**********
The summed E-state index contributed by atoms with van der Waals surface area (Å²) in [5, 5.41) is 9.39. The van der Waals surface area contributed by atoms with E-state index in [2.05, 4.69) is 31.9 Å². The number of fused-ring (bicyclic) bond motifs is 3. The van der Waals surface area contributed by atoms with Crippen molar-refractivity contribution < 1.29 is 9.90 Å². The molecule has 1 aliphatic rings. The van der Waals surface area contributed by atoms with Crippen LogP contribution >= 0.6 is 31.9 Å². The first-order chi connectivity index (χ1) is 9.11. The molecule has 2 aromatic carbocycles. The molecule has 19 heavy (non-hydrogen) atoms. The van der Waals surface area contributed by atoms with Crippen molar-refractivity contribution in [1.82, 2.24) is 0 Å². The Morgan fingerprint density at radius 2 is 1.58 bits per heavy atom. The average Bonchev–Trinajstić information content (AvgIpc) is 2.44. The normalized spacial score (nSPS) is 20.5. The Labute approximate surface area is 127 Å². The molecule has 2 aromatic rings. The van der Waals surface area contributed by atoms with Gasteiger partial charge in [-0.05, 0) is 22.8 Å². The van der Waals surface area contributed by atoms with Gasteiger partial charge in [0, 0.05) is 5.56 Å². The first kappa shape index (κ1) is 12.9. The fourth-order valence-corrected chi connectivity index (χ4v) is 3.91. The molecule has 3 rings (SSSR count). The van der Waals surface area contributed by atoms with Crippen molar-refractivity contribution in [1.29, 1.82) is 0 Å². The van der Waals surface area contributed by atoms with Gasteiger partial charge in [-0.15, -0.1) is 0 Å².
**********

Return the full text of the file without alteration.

The summed E-state index contributed by atoms with van der Waals surface area (Å²) in [5, 5.41) is 9.39. The van der Waals surface area contributed by atoms with E-state index in [2.05, 4.69) is 31.9 Å². The number of fused-ring (bicyclic) bond motifs is 3. The van der Waals surface area contributed by atoms with Crippen molar-refractivity contribution < 1.29 is 9.90 Å². The molecule has 1 aliphatic rings. The van der Waals surface area contributed by atoms with Crippen LogP contribution >= 0.6 is 31.9 Å². The first-order chi connectivity index (χ1) is 9.11. The molecule has 2 aromatic carbocycles. The molecule has 19 heavy (non-hydrogen) atoms. The van der Waals surface area contributed by atoms with Crippen molar-refractivity contribution in [1.82, 2.24) is 0 Å². The Morgan fingerprint density at radius 2 is 1.58 bits per heavy atom. The average Bonchev–Trinajstić information content (AvgIpc) is 2.44. The normalized spacial score (nSPS) is 20.5. The Labute approximate surface area is 127 Å². The molecule has 2 aromatic rings. The van der Waals surface area contributed by atoms with Gasteiger partial charge in [-0.05, 0) is 22.8 Å². The van der Waals surface area contributed by atoms with Gasteiger partial charge in [0, 0.05) is 5.56 Å². The first kappa shape index (κ1) is 12.9. The fourth-order valence-corrected chi connectivity index (χ4v) is 3.91. The molecule has 3 rings (SSSR count). The van der Waals surface area contributed by atoms with Crippen molar-refractivity contribution in [1.29, 1.82) is 0 Å². The van der Waals surface area contributed by atoms with Gasteiger partial charge in [-0.15, -0.1) is 0 Å².